Support for The Corning Museum of Glass originates from all corners of the globe. Originally from the Netherlands, Daniel and Welmoet van Kammen have been avid glass enthusiasts and admirers of the Museum for more than 20 years, becoming Ennion Society members in 2013. They now reside in Princeton, New Jersey.
Both Dan and Welmoet studied at the University of Utrecht, one of Holland’s oldest universities, before deciding to further their studies in the United States—Dan in psychiatry and Welmoet in art history. Even then, both were passionate collectors. What started as a fascination with historic maps, particularly of the Netherlands and other places they had visited, grew into a collection of prints of early 20th-century American wood engravings. Wood eventually led to glass when the van Kammens purchased an old Victorian house in Pittsburgh full of stained glass windows.
Their appreciation for glass developed when they became members of the Pittsburgh Historical Glass Club, meeting like-minded people, collectors, and glass historians. There the van Kammens became enamored with early American free- and mold-blown glass—a love affair that lingers to this day.
During their time in Pittsburgh, the van Kammens often returned home to the Netherlands and to an antique glass dealer in Amsterdam where their collection of Dutch and English 18th-century drinking glasses began to take shape. It was from this dealer that they first learned of The Corning Museum of Glass. “Looking on a map we realized that Corning was not so far from Pittsburgh,” Welmoet said. “So in 1996, we visited the Museum for the first time and fell in love with the place.”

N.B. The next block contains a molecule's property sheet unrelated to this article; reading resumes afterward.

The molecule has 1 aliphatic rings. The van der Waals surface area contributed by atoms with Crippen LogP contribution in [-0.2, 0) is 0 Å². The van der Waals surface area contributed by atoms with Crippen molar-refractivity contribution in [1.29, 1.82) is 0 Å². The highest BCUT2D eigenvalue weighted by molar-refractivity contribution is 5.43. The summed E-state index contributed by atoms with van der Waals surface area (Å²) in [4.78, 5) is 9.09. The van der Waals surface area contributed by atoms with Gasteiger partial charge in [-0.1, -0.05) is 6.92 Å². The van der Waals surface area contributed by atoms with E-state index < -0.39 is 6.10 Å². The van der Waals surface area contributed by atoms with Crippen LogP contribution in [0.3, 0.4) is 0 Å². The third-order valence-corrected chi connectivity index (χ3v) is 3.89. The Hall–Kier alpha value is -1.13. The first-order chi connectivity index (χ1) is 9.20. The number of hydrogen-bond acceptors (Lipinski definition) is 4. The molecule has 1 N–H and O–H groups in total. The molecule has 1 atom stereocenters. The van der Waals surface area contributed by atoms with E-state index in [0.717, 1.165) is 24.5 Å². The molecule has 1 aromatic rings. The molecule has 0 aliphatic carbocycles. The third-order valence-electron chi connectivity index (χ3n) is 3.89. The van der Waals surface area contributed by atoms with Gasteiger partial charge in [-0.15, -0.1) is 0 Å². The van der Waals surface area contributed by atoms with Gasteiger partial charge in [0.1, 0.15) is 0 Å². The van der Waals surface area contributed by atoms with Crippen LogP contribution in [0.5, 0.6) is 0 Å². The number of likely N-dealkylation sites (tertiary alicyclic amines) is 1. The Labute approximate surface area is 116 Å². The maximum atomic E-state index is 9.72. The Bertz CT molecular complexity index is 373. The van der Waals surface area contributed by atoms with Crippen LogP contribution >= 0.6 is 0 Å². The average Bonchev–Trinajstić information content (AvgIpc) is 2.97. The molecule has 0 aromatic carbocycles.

The van Kammens continue to visit the Museum every year. “It is still a learning experience,” Welmoet said. “The opening of the Contemporary Art + Design Wing has kindled a new interest in modern glass objects.”
Now retired, the van Kammens have taken their appreciation for glass to the next level. “We decided to finally learn how a wine glass is constructed,” Welmoet said. “We joined a beginner’s class at The Studio. It was the hardest class we’ve ever taken, but trying to manipulate molten glass while a snowstorm is raging outside is an unforgettable, satisfactory experience!”
“The van Kammen’s appreciation of the Museum has resulted in a generous contribution made in memory of their daughter,” said Karol Wight, president and executive director of the Museum.
“In addition to establishing an endowment—the Marleen van Kammen Resource Fund—to support the Museum’s strategic priorities, the couple have made a multi-year commitment to help underwrite our new David Whitehouse research residencies for artists and scholars and to support a future exhibition, New Glass 2019. Such generosity on the part of our donors enables the Museum to remain steadfast in its commitment to conduct world-class exhibitions, research, programming, and collections acquisition and stewardship while fostering creativity and innovation.”
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